2010 Acura TL Performance
This performance review was created when the car was new. Some links may no longer point to an active page.
Reviewers appear to treat the Acura TL as two different cars. The base model is a front-wheel-drive sedan competing, on price, with a dozen or so rear-wheel-drive sport sedans. It features electronic-steering that many reviewers consider too light. It makes a comfortable commuter car and family sedan, but it isn’t meant for high-performance driving. The press treats the SH-AWD model, on the other hand, as a performance car. Its unique all-wheel-drive system helps to steer the car -- something no other car at this price point offers. Test drivers love its steady grip and sharp cornering capability.
It’s important for buyers, however, to be honest with themselves about their needs. That AWD system adds thousands of dollars to the price tag -- all for something that impresses magazine writers in track testing, but matters little on a daily commute. A few reviewers have even called its wet-weather performance disappointing. Those who genuinely need an all-wheel-drive snow car might be better suited driving an Audi A4 or a well-equipped Subaru Legacy.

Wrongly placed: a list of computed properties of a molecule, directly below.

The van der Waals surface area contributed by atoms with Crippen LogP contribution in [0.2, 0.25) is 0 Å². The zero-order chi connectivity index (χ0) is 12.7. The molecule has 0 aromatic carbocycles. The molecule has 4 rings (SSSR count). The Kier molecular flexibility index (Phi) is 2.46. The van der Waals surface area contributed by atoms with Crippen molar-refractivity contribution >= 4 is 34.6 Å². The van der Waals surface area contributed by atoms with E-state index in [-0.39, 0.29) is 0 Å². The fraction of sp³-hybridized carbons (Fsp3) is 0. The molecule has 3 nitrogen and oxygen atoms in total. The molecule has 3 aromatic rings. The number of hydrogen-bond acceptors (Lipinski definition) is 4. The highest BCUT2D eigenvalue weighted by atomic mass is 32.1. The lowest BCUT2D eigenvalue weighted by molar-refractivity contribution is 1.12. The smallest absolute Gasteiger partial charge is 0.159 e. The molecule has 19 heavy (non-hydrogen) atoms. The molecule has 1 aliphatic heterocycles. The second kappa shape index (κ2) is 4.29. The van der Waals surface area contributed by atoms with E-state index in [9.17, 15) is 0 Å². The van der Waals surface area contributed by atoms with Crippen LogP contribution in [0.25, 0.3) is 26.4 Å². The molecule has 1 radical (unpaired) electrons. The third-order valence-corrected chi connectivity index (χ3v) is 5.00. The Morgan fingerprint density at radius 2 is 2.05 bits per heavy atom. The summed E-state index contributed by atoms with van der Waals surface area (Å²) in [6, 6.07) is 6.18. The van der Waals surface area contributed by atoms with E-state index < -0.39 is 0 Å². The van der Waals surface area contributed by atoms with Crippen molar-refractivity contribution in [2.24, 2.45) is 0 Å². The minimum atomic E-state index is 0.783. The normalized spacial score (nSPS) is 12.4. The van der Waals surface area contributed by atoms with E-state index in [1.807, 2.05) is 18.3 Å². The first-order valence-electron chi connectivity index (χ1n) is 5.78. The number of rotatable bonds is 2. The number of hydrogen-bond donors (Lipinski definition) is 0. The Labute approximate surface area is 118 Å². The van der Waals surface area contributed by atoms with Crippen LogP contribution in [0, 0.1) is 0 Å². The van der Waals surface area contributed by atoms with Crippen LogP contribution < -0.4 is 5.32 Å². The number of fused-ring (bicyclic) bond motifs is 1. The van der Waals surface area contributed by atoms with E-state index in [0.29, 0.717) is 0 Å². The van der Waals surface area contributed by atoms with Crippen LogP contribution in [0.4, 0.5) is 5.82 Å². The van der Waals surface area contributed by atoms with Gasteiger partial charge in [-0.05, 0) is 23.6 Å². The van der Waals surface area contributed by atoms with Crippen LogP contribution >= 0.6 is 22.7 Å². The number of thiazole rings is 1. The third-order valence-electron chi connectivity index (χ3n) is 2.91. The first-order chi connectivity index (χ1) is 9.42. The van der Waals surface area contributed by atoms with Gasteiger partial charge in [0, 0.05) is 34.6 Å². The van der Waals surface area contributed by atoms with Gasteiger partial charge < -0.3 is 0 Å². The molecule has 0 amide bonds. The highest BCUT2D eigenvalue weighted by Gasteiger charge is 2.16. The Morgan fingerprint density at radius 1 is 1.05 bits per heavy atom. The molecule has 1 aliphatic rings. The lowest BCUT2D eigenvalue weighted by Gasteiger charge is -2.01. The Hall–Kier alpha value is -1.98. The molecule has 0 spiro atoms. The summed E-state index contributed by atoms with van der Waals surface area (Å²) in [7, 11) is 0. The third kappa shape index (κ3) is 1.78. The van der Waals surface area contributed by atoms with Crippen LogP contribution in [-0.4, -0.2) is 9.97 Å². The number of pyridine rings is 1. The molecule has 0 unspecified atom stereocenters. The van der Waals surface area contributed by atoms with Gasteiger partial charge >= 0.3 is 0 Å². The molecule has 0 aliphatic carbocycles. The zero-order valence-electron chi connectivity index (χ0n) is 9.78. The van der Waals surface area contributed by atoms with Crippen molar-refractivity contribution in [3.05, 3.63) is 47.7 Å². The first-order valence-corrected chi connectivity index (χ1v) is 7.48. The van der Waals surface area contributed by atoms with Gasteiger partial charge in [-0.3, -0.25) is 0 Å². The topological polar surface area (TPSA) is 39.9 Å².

- "Ample power, quick responses, decent grip, and strong braking are diluted by numb steering. But not much.” -- Car and Driver
- "Given the divergent handling characteristics of the 2010 Acura TL models, they can almost be thought of as two distinctly different cars." -- Edmunds
- "It strikes a nice compromise for both cruising through town and scurrying down a twisty back road. -- Road and Track
Acceleration and Power
Base versions of the TL feature a 3.5-liter V6 engine making 280 horsepower. SH-AWD editions carry a larger, 3.7-liter V6 making 305 horsepower. Reviewers, however, say the two provide nearly identical acceleration. The extra 25 hp of the SH-AWD serves to offset that car’s heavier weight, but not to make it any faster. Both versions are well-liked, offering a nice balance of power and quiet refinement.